We've been planning this shoot for a few months and finally we synched up this week. We went up to the location bright and early and worked some magic together! The space is incredible, I have to say, I felt like I didn't have to work as hard in a venue like that. The venue did a lot of the work. I just had to stand there, although I am still sore all over the next day like after every photo shoot I do.

The space is simply amazing. It was abandoned and left to disrepair for years before a group of locals got together to save it. It used to be a vaudeville theater among many other things, and the stage is HUGE with three dressing rooms on each side. In one of the upstairs dressing rooms you can see remnants of old show posters on the wall. When I first walked in the space I got a really good feeling. No weird haunted ghostly feelings as in some old historic buildings. This place had a happy feeling... like an inspired sensation as if good things have happened to people here. Since the shoot came out so beautifully, I think the ghosts of the past were happy we created such beautiful pictures there!

See the set at my web site >

Here's one of my favorites - see the rest at my site http://www.calamitychang.com/Gallery.html

This image looks so familiar to me...am I thinking of something from Georges MeliƩs?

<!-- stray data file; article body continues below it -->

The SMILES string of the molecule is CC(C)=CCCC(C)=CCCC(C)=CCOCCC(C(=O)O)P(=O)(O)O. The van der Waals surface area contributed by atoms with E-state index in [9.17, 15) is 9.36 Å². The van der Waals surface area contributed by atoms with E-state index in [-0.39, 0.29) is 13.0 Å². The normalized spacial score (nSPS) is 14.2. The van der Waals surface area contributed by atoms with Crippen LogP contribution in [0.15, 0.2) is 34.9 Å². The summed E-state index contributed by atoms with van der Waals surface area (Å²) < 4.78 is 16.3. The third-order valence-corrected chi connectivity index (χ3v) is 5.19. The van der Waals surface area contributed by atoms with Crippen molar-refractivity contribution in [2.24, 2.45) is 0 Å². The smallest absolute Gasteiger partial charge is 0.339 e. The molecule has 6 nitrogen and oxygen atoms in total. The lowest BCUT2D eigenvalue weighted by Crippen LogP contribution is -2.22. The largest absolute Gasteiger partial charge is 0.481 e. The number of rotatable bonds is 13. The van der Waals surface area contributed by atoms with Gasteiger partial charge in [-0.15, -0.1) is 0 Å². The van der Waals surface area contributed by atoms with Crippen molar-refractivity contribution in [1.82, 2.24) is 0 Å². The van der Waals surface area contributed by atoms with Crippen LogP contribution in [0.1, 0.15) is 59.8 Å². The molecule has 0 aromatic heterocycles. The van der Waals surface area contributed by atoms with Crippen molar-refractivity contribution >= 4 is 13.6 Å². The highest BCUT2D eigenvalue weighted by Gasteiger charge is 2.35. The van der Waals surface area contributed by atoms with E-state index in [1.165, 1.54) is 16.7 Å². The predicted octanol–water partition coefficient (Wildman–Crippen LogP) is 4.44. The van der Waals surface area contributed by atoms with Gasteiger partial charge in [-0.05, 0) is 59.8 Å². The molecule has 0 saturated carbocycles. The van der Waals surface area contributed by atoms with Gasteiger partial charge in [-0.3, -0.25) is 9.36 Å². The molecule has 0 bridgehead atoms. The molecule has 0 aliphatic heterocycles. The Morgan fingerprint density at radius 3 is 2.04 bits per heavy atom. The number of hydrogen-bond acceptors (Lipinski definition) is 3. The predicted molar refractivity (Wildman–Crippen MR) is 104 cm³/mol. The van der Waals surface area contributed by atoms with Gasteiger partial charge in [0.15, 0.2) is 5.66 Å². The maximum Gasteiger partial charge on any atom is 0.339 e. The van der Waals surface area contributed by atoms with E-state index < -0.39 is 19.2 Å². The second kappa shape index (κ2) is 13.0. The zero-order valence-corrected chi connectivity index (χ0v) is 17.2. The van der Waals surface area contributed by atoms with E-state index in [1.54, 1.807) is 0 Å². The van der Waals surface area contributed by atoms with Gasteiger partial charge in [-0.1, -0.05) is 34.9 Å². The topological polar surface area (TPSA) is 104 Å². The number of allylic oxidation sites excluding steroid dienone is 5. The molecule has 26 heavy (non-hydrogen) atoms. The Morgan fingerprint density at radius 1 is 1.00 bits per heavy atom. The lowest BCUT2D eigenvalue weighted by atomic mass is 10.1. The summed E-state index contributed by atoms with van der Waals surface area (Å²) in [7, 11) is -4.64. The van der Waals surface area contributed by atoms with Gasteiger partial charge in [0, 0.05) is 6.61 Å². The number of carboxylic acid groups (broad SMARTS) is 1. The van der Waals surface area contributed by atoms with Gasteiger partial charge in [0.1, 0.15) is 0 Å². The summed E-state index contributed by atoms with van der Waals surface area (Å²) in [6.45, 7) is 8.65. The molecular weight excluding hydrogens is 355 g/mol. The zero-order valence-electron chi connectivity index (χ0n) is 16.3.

You can see the artist's name here.
Some old chairs were scattered around. They looked fantastic.

Two old pianos on the stage.

Apr 14, 2012

LOVE this Pic! - iO Tillett Wright: she's reaching.

iO Tillett Wright: she's reaching.: TT time! Burlesque at Macao.

I love this picture because it's not typical. 

Apr 5, 2012

Your China Collection Is Lovely

This is a traditional Chinese dinner table. A plate for a whole fish is essential!
The other weekend my boyfriend and I finally made our trip to Ikea in Red Hook, Brooklyn to get some things for the house. We even rented a car because we knew we had to get some big items that would be a pain to lug around on the free Ikea bus. We’ve been planning to go for many weekends but between my freelance day time job in advertising, my night time burlesque show schedule, and his photography travel schedule and long days on set and on location, we have compiled a running list of items to get.